John Montefiore (OC 1953), Artist

John Montefiore (1936–2011) was one of the star students of acclaimed artist and Art Master at Cranbrook, Justin O’Brien (as to whom, see a profile here). Affectionately known as "Monty", John Montefiore attended Cranbrook from 1946 to 1953.

His paintings “invariably occupied pride of place” in the art exhibitions organised by the Art Master for Speech Day and were displayed on the walls of the Perkins Building.1 Monty’s evident skill and talent were honed by scenery painting for the Dramatic Society, and he was awarded special art prizes on Speech Day in successive years, from 1951 to 1953. In his final year at Cranbrook, Montefiore also won the Senior Art Prize.

Monty came to Cranbrook in the same year that Justin O’Brien arrived, and it was the start of a fruitful teacher–student relationship which would ultimately encourage Montefiore’s desire to become an artist. Working closely amongst a talented group of art students at Cranbrook, Justin O’Brien became Monty’s mentor.

O’Brien had an extensive knowledge of Italian Renaissance and Biblical art and much of his own work used religious motifs. He received great acclaim including winning the inaugural Black Prize for Religious Art in 1951 for his triptych, The Virgin Enthroned. The Vatican acquired another of O’Brien’s religious-style works, entitled The Raising of Lazarus. Justin O’Brien’s “exuberant depictions” of religious themes had a profound effect on Monty, who would later, in 1977, paint an extremely large chapel altar piece for Christ Church Cathedral in Newcastle, New South Wales.2

Montefiore and O’Brien would also remain friends and colleagues, with Justin O’Brien painting a portrait of Montefiore in 1957, entitled Man in a Red Shirt, which was painted in the style of a Renaissance Florentine portrait from the fifteenth century.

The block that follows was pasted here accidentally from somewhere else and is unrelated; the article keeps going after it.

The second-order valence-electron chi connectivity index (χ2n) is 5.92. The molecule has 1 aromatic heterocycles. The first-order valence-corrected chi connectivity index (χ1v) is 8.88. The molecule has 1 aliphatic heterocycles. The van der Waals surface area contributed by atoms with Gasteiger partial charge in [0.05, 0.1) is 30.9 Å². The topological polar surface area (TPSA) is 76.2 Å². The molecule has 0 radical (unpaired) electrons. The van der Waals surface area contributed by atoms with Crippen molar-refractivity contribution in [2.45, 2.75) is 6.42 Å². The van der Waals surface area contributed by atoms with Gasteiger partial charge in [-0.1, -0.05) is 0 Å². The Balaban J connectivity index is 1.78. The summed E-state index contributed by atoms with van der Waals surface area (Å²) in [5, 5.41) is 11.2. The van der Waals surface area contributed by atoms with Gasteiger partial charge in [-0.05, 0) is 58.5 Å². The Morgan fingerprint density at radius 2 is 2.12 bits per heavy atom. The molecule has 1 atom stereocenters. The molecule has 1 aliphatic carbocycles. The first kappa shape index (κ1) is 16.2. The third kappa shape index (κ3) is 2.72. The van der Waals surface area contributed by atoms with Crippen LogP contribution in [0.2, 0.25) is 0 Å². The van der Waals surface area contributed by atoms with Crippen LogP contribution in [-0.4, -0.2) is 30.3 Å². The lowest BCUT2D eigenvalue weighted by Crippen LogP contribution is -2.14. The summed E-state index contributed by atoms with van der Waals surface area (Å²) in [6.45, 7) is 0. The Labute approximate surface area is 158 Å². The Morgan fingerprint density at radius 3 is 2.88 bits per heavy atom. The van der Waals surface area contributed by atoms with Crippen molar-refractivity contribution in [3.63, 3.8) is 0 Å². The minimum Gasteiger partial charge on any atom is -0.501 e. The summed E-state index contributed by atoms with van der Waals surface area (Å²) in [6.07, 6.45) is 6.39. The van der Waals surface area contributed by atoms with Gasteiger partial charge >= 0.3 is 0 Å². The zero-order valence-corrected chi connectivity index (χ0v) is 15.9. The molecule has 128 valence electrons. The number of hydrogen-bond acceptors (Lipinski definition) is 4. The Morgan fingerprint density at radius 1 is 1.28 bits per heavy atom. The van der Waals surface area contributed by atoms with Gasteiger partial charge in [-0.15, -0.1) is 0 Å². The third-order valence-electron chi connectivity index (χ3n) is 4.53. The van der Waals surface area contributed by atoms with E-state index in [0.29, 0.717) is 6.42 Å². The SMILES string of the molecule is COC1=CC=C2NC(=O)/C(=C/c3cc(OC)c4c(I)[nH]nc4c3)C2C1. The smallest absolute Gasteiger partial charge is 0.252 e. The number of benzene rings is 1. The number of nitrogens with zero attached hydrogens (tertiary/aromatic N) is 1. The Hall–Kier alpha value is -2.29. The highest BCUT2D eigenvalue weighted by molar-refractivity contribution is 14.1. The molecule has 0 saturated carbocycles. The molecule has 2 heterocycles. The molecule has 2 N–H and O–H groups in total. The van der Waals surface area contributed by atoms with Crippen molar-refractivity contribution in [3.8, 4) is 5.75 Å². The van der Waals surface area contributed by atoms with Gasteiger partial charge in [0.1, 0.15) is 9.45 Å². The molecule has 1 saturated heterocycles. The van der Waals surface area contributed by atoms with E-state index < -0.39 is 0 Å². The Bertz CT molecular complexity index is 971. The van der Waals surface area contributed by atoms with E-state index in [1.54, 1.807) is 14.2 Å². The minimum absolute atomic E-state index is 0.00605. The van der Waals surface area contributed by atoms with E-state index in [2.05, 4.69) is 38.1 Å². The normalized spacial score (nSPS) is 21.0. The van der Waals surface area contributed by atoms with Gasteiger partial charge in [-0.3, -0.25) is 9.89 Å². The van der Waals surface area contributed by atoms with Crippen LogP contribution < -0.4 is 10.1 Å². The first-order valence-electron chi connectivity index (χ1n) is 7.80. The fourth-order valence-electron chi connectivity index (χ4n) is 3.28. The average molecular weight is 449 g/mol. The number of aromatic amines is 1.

Monty would go on to study at the National Art School in Sydney, before travelling to London on a New South Wales Travelling Art Scholarship to study European art. When he returned to Australia he taught art during the 1970s while continuing to pursue his own career as an artist.

He proved to be a constructive teacher, having been described by a former student as his “most insightful critic”, who was always interested in “the full potential of the work” and who could see the work in terms of the student’s intention and not his own.3 By the late 1980s, Montefiore had seven solo exhibitions under his belt, “all of them well received”.4 By 2005, he had held 18 solo exhibitions in 10 galleries in Sydney, Newcastle and Wollongong, “and his paintings were represented in sixteen selected major group exhibitions, including three times in the Art Gallery of New South Wales”.5

During the 1990s, Montefiore began devoting himself to art exclusively, living “the life of a modern-day artist monk”.6 In 1992, he was able to finish his largest work, an 18-metre high multi-pannelled work called Life Series, which won the coveted Sulman Prize in 1993 and which now sits on permanent display at Macquarie University.

  • 1. Malcolm Dan, “John Montefiore (1936–2011), at Cranbrook 1946–1953”, in The Old Cranbrookian, June 2001, p. 32.
  • 2. Loc. cit.; Mark Juddery, “Profound painter and teacher”, Sydney Morning Herald, 16 June 2011.
  • 3. Juddery, “Profound painter and teacher”, op. cit.
  • 4. Ibid.
  • 5. Dan, “John Montefiore (1936–2011), at Cranbrook 1946–1953”, op. cit., p. 33.
  • 6. Juddery, “Profound painter and teacher”, op. cit.